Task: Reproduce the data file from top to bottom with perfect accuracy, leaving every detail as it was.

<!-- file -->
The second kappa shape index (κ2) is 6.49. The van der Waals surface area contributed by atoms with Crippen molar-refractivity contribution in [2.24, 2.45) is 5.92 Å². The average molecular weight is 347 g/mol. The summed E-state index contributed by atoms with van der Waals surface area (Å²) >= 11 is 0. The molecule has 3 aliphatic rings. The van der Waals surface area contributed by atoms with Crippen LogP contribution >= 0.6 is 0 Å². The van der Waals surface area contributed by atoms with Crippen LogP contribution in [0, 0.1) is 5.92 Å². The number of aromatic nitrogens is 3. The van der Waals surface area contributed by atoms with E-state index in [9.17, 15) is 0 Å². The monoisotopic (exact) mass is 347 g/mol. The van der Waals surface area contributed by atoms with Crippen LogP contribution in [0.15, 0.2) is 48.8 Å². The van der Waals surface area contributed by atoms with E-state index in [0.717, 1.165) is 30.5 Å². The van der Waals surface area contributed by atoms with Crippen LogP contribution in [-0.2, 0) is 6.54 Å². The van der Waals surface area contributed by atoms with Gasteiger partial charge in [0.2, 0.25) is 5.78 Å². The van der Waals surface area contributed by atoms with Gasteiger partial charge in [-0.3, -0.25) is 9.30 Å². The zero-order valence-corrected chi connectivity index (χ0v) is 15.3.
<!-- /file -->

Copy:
The second kappa shape index (κ2) is 6.49. The van der Waals surface area contributed by atoms with Crippen molar-refractivity contribution in [2.24, 2.45) is 5.92 Å². The average molecular weight is 347 g/mol. The summed E-state index contributed by atoms with van der Waals surface area (Å²) >= 11 is 0. The molecule has 3 aliphatic rings. The van der Waals surface area contributed by atoms with Crippen LogP contribution >= 0.6 is 0 Å². The van der Waals surface area contributed by atoms with Crippen LogP contribution in [0, 0.1) is 5.92 Å². The number of aromatic nitrogens is 3. The van der Waals surface area contributed by atoms with E-state index in [9.17, 15) is 0 Å². The monoisotopic (exact) mass is 347 g/mol. The van der Waals surface area contributed by atoms with Crippen LogP contribution in [0.15, 0.2) is 48.8 Å². The van der Waals surface area contributed by atoms with E-state index in [0.717, 1.165) is 30.5 Å². The van der Waals surface area contributed by atoms with Crippen LogP contribution in [-0.2, 0) is 6.54 Å². The van der Waals surface area contributed by atoms with Gasteiger partial charge in [0.2, 0.25) is 5.78 Å². The van der Waals surface area contributed by atoms with Gasteiger partial charge in [-0.3, -0.25) is 9.30 Å². The zero-order valence-corrected chi connectivity index (χ0v) is 15.3.